Housing Hand expects little help for middle-aged renters from new Housing Minister

  • Middle-aged people are 3x more likely to rent than 20 years ago
  • 19 Housing Ministers in 21 years provides little impetus for real change
  • Older renters and 2 million freelancers both increasingly need for rent guarantor services


The Office for National Statistics (ONS) reports that people in their mid-30s to mid-40s are three times more likely to be renting than those in the same age group were 20 years ago. Of these middle-aged renters, a third were renting privately in 2017, up from just one in ten in 1997.

UK rent guarantor service Housing Hand has flagged this up as a concern, both in respect of those trapped in the rental sector at present and in relation to their outlook as they age.

“We’re seeing the age of the average renter change as it becomes harder to get onto the housing ladder. There’s been a marked change in the number of those renting later into life over the past two decades. What does this mean for those renters as they get older? At the same time, the number of young people who own their own home is dropping, so the number of older renters will continue to swell.”

Jeremy Robinson, Group Managing Director, Housing Hand

The ONS figures show that half of people in their mid-30s to mid-40s had a mortgage in 2017, down from two thirds back in 1997. Combine this with the rise of freelancing in the UK (the country is now home to two million freelancers) and it’s easy to see why there’s a growing demand for rent guarantor services.

Housing Hand has been providing rent guarantor services for working professionals for seven years. The company steps in to provide an affordable solution where the renter would otherwise need to pay rent upfront to secure the property.

“For many working professionals, the nature of their work has shifted from fulltime employment to freelancing. Private landlords may shy away from freelancers due to the potential instability of their income or else ask them to pay several months’ worth of rent upfront. Rent guarantor services exist to help the tenant avoid such an onerous condition while also providing the landlord with the assurance they are seeking in terms of the rent being paid on time.”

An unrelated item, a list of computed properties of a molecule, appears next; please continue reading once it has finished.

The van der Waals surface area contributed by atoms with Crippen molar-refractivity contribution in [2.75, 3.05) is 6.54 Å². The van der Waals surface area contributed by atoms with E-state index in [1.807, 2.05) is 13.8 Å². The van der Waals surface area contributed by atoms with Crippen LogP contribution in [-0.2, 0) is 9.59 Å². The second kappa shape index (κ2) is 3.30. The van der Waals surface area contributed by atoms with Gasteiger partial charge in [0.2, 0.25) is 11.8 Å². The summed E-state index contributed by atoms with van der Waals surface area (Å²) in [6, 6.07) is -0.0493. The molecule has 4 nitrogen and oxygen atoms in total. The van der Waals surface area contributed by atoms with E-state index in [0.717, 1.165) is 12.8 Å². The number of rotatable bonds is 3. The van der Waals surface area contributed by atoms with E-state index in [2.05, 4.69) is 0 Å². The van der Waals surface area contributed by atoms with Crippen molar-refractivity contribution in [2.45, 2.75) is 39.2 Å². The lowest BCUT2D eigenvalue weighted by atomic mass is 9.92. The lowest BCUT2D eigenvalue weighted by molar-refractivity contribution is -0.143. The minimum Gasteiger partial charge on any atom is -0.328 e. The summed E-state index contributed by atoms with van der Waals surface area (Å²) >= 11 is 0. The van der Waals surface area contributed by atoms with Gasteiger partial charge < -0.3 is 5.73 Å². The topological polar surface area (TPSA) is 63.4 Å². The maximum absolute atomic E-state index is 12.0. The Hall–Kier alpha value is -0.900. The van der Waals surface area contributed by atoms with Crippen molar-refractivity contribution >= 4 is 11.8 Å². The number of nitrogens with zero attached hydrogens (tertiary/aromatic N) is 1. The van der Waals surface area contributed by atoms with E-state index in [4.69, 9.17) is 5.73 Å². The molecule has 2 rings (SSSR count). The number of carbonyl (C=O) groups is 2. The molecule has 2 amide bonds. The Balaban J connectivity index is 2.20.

Jeremy Robinson, Group Managing Director, Housing Hand

In theory, the new Housing Minister, Christopher Pincher, who replaced Esther McVey during the February 2020 Cabinet reshuffle, has it in his purview to tackle the difficulties faced by middle-aged and older renters. However, not everyone has faith that this will be a priority. The fact that there have been 19 Housing Ministers in the last 21 years means that none of those appointed have had the time to fully understand, consult, implement changes and then monitor their effects fully. It means that Pincher, whose tenure will no doubt be as short-lived as those of his 18 predecessors, will have little chance to improve the current situation.

“The housing market is incredibly complex. Without sufficient time to analyse and understand its complexities, Housing Ministers are forced to make knee-jerk, headline-hitting decisions, which they then don’t take ownership of because they’re usually replaced by the time their ideas have been fully implemented. It’s unlikely that a long-term solution to the increase in the number of middle-aged and older renters will be found under such conditions.”

Jeremy Robinson, Group Managing Director, Housing Hand

Nor is it necessarily in the government’s interest to move people out of the private rented sector. Some of the tenants that Housing Hand has worked with are paying as much as 70% of their income on rent. Consider that in some circumstances over 40% of that rent goes to the government as tax, the combined tax income is astonishing.

The company gives an example of a tenant earning £2,000 per month and paying a monthly rent of £800. The combined landlord and tenant tax income comes to £1,253 per month. How much enthusiasm exists to mend the broken housing market in such circumstances is certainly open to speculation. As such, it falls to companies like Housing Hand to plug the gaps and support those looking to rent later into life.


For more information please contact Housing Hand today on +44 (0) 207 205 2625 or visit https://www.housinghand.co.uk/